Monday, July 20, 2015

Does the US Buy Tsai Ing-wen's Cross-Strait Rhetoric?

Does the US Buy Tsai Ing-wen's Cross-Strait Rhetoric?
China Times Editorial (Taipei, Taiwan, ROC)
A Translation
July 21, 2015

Executive Summary: Tsai Ing-wen is the DPP's 2016 presidential candidate. The probability she will be elected is high. Does the United States buy Tsai Ing-wen's cross-Strait policy rhetoric? Does it trust her to deal with cross-Strait issues?

Full Text Below:

Tsai Ing-wen is the DPP's 2016 presidential candidate. The probability she will be elected is high. Does the United States buy Tsai Ing-wen's cross-Strait policy rhetoric? Does it trust her to deal with cross-Strait issues?

This question is worth exploring. The trilateral relationship between Taipei, Washington, and Beijing means that whatever one party does affects the others. The person or political party who leads the ROC must be able to maintain balance in the relationship between Taipei, Washington, and Beijing. Any imbalance, including instability in the Taiwan Strait, will negatively impact the fate of 23 million people.

Tsai Ing-wen visited the US in her capacity as DPP presidential nominee. She visited the US State Department and met with Deputy Secretary of State Anthony Blinken. She received red carpet treatment. That means Washington thinks she may well win. As a result the Taiwan media termed Tsai's visit a "great success". During a dinner reception with overseas Chinese, Joseph Wu, DPP Secretary-General and ROC representative to the US, in a moment of jubilation, described Tsai's visit to Washington as "very successful".

Soon after, President Ma Ying-jeou transited the United States. He returned to his alma mater Harvard University, where he delivered speeches and participated in academic discussions. President Ma's visit attracted little attention in the Taiwan media. He reminisced about his contribution to stable trilateral relations between Washington, Beijing, and Taipei. He spoke of how he got the two sides to trust each other during his seven-year term. US officials were unstinting in their praise of President Ma's speech and successful discussion groups.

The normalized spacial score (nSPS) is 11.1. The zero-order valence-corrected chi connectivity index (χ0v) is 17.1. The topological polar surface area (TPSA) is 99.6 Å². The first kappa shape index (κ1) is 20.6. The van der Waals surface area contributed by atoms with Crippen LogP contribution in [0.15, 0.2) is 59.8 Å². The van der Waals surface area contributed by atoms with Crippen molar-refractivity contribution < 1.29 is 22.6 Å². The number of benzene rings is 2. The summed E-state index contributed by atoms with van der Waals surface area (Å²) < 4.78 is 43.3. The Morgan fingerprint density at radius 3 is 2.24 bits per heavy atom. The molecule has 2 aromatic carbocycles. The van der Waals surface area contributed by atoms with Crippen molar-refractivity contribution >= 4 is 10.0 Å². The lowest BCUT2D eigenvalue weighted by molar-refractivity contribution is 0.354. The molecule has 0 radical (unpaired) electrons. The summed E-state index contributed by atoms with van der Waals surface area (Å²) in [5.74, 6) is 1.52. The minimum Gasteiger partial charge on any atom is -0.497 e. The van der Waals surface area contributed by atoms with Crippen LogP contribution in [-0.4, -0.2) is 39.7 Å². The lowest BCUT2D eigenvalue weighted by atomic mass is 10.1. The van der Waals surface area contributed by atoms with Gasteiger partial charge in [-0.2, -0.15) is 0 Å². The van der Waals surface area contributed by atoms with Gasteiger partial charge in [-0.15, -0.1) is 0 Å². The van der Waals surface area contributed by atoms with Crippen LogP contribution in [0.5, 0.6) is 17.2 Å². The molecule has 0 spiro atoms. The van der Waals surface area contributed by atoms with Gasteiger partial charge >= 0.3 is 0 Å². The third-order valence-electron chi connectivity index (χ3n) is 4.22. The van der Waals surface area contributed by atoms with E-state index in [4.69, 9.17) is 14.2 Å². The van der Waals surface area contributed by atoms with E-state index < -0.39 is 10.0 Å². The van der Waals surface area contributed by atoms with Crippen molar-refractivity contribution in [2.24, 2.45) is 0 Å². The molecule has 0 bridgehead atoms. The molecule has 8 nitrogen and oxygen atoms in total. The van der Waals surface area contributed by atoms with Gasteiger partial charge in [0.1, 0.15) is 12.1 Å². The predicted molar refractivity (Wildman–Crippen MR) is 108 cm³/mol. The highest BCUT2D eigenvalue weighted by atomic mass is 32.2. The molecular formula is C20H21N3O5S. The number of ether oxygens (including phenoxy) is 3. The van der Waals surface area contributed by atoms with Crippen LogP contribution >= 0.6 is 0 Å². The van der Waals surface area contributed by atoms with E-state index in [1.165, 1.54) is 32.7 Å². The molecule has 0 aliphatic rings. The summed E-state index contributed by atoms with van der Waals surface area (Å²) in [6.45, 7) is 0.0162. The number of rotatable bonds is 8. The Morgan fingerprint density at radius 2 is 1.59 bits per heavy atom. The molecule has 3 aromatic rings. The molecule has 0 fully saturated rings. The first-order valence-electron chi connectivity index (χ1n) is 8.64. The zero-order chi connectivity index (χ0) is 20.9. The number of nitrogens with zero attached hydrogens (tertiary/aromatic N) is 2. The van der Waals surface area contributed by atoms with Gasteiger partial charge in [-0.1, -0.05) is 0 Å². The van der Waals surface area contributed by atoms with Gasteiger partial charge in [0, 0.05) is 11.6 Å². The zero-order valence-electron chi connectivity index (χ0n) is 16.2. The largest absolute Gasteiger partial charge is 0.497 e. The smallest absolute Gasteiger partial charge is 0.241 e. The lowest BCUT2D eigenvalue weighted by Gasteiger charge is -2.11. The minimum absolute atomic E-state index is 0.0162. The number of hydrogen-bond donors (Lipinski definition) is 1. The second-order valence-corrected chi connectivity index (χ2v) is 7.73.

Washington gave both Tsai Ing-wen and President Ma the red carpet treatment. But when responding to Tsai Ing-wen's speech, US officials merely reiterated that the US position has always been to develop strong unofficial relations with Taiwan, and that the US abides by the One China Policy, the Three Joint Communiques, and the Taiwan Relations Act. The US response was mere pro forma lip service, devoid of real substance.

If the United States bought Tsai's rhetoric, why was it so reluctant to offer a few words of praise? Contrast this with the praise it heaped on Ma Ying-jeou. Why did the United States give people the unmistakable impression of favoritism?

Contrast this with the situation four years ago. The United States did not criticize Tsai Ing-wen. But refraining from criticizing is a long way from heaping unstinting praise. Raymond Burghardt, President of the American Institute in Taiwan, said the United States chose not to criticize Tsai this time. But it listened carefully to what Tsai Ing-wen had to say. There is a big difference between what she says and what she thinks. What Tsai said, the United States heard. But did the United States buy what she said?

The United States listened but said nothing. There are two reasons for this. One. The United States did not want people to think it was taking sides. It was reluctant to criticize a presidential candidate who was likely to win. Two. The DPP did its homework. For example, Tsai Ing-wen submitted an editorial to the Wall Street Journal, saying "My priority is to increase cross-Strait mutual trust and cooperation." The United States is naturally not about to criticize such a statement.